Metaphors are strange when you think about them. They are wonderful in writing. They add impact, imagery, and vividness to our words. When Paul Simon says, "I am a rock. I am an island." We see his isolation and loneliness immediately. We understand that he is desperate to cut off his emotions, and to ever open himself up again for anyone to hurt. Metaphors help us instantly understand how someone else feels. They allow us to picture an image with clarity. However, imagining a metaphor literally, as in Paul Simon's head on a rock, or an island, is a little silly. Yet, perhaps it is this oddness, this shock of image, that truly gives a metaphor its power.

There are a few mistakes I see beginning writers make when they are trying to create metaphors. The first is to write a simile instead of a metaphor.  "I am a bear in the morning" becomes "I am like a bear in the morning", or "I am as cranky as bear in the morning." Metaphors are comparisons that do not use the words like or as. This is an easy fix, simply remove the words like or as from the line of poetry, and you have a metaphor.

I am a bear in the morning. Sara, 6th grade.

The second mistake is to forget to make a comparison. "My dad is tall." In this line, dad is not being compared to anything, he is just being described. I always ask students who write a description instead of a comparison to transform the line into a metaphor. I'll ask what are things that are tall besides your dad? "My dad is a tall skyscraper" or "My dad is a tall, sequoia tree." The line becomes a metaphor and an image is instantly evoked.

The final mistake I will often see is that the subject of the metaphor isn't compared to something different, but is compared to itself. For example, "The baseball bat is a piece of wood" or "The sun is hot, fiery gas in the sky". Here the student needs to stretch the image into something it is not. "The baseball bat is a bolt of lightning" or "The sun is a hot, fiery dragon in the sky."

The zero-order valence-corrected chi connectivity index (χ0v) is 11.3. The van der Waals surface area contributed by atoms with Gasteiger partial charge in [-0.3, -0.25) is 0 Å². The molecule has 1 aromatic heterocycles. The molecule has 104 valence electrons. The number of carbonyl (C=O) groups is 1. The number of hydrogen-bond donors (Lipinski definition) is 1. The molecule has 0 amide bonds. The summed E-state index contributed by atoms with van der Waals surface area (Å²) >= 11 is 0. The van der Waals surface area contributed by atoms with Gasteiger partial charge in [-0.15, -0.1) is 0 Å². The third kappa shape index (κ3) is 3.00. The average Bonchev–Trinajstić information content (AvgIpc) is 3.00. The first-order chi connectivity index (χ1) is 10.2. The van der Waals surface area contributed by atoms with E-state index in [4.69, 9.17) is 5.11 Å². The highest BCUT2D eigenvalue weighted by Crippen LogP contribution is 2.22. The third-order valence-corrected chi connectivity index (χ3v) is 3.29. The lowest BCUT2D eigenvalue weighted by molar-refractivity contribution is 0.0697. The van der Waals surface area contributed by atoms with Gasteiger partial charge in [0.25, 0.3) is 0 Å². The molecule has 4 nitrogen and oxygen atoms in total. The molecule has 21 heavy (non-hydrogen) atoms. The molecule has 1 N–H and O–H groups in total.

The tree branches are huge worms. Myla, 6th grade

Regardless of the mistake, students sometimes just need a little practice to perfect the art of the metaphor. I like to collaborate as a class to think up as many metaphors as we can for a paper clip.  One of my all time favorites was, "A paperclip is shiny, silver robot ear."

Created using Seesaw.
Then I have the students finish some lines of poetry by making them into metaphors. I have had several versions of this activity, but I will share the beginnings of lines that seem to inspire the best metaphors out of my students.

Finish the Metaphor Activity.

After the students write their metaphors, I have them pick one to illustrate literally. Students choose a metaphor they can really picture in their heads and think of what a metaphor would look like if it happened in real life. So if you wrote the line, "My heart is a tomato" you might illustrate a girl with a tomato drawn in her ribcage where her heart should be.

The river is a blue ribbon waiting to be used! Jade, 6th grade
If you want to incorporate technology into this activity, or your students feel artistically challenged, as I often do, then try creating a digital, literal metaphor. Google Drawing, Google Slides, PicCollage, Seesaw, Storyboard That, and Autodraw are just a few apps I can think of off the top of my head that make everyone an artist.

Created with Google Drawing.
The illustrations my students have done over the years are brilliant and imaginative. They do exactly what a metaphor is supposed to do, leave you with a lasting and unique image. Metaphors transform thoughts into poetry, and paint a picture in the mind.

The black bird is a dark world. Sarah, 6th grade

Sunday, July 2, 2017

First Day I Am Poems

A mind is space with lots of things to discover.

I have heard it said that we understand the world through metaphors. Therefore, if you understand metaphors, then you understand the world. I'm not sure if metaphors can make any of us world experts, but I do think metaphors are a wonderful way to break the ice, and understand my students.